S R F    2 0 0 3

SRF2003 Show Abstract


Title Development of a Niobium Bellow for Beamline Connections
Type Poster materials / surface effects
Abstract Superconducting cavities in an accelerator assembly are usually connected at thebeampipes with stainless steel bellows at an intermediate temperature, which compensate for alignment tolerances on the cavity beamlines and for thermal contraction during cooldown to cryogenic temperatures. This transition from one cavity to the next in a cavity string is typically of the order of 3/2 lambda long with approximately 1/2 lambda taken up by the bellow. If one would incorporate a niobium bellow in the beam pipe, this distance could be reduced by half a wave length. In the case of an accelerator such as TESLA the overall cavity length for the accelerator could be reduced by roughly 10 % or 2000 m. In terms of cost savings this would amount to 20 - 30 Million Dollars.   Based on this estimate we have started to develop a niobium bellow to be used on a 2.75 inch diameter beamline. It is made from 0.3 mm thick niobium sheet, which has been rolled into a tube and completed by a longitudinal full penetration electron beam weld; the weld is made with a narrow, focused beam to reduce the heat affected zone and therefore limit the grain growth, which could affect the formability. Subsequently, two convolutions have been pressed into this tube in a 2-stage process, using an external die and a polyurethane internal expander. Niobium cuffs and flanges were electron beam welded to the formed bellow, which then makes leak testing possible and allows some measurements of compression/expansion and bending. In this contribution the fabrication process and the subsequent mechanical and vacuum tests with the bellows will be described.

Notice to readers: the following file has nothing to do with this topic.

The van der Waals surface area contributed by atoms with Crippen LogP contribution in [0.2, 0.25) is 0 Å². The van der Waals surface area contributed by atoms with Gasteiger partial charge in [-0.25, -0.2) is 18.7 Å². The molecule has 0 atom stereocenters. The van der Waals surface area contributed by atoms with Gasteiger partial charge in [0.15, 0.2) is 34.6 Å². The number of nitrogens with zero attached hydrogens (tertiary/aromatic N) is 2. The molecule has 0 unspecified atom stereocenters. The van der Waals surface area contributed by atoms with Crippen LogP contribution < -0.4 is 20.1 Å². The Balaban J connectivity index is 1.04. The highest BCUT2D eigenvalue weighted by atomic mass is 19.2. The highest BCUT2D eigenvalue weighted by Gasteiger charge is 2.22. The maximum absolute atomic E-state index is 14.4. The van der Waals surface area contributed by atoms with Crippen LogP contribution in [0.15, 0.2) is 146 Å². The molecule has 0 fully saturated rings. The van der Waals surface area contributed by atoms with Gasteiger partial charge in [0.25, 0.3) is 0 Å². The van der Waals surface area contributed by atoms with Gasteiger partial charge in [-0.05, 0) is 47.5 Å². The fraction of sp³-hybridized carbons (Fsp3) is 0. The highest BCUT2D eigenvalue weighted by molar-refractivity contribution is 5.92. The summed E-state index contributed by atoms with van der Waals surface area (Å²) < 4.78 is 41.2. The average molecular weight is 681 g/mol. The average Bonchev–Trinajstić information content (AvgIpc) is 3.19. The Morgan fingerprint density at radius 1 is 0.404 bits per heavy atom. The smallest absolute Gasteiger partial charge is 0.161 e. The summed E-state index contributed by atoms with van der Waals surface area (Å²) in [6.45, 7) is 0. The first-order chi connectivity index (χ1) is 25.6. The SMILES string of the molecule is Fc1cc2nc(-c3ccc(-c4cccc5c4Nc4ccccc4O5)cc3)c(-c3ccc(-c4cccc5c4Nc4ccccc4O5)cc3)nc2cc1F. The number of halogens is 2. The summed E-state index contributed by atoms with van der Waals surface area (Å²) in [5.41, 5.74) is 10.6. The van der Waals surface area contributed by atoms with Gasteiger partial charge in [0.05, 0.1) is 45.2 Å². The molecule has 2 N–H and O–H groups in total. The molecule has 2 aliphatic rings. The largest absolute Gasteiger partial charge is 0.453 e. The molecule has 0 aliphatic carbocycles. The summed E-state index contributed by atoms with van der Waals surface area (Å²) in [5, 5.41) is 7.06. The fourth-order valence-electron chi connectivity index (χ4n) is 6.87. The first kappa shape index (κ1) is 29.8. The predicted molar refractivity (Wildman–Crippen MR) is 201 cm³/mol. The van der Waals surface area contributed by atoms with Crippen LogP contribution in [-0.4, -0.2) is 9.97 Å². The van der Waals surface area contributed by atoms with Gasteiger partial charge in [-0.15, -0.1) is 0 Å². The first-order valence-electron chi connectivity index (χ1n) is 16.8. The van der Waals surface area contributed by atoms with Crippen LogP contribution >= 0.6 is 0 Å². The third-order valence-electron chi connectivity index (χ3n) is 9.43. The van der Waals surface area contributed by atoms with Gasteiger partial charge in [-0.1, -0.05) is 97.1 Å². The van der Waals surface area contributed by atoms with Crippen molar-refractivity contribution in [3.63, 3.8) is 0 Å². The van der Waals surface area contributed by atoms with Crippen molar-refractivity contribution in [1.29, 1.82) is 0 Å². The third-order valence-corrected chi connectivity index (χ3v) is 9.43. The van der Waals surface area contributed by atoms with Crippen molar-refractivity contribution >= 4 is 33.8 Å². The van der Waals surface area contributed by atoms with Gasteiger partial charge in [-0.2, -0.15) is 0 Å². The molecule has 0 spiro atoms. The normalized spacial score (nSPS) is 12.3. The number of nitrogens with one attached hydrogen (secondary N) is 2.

List of authors...

Principle author first.

Last (Family) Name First Name (Initials only) Affiliation or Organization (abbreviations if possible)
Turlington L. JLAB
Brawley J. JLAB
Manus B. JLAB
Manning S. JLAB
Morgan S. JLAB
Slack G. JLAB
Kneisel P. JLAB



SRF 2003Webmaster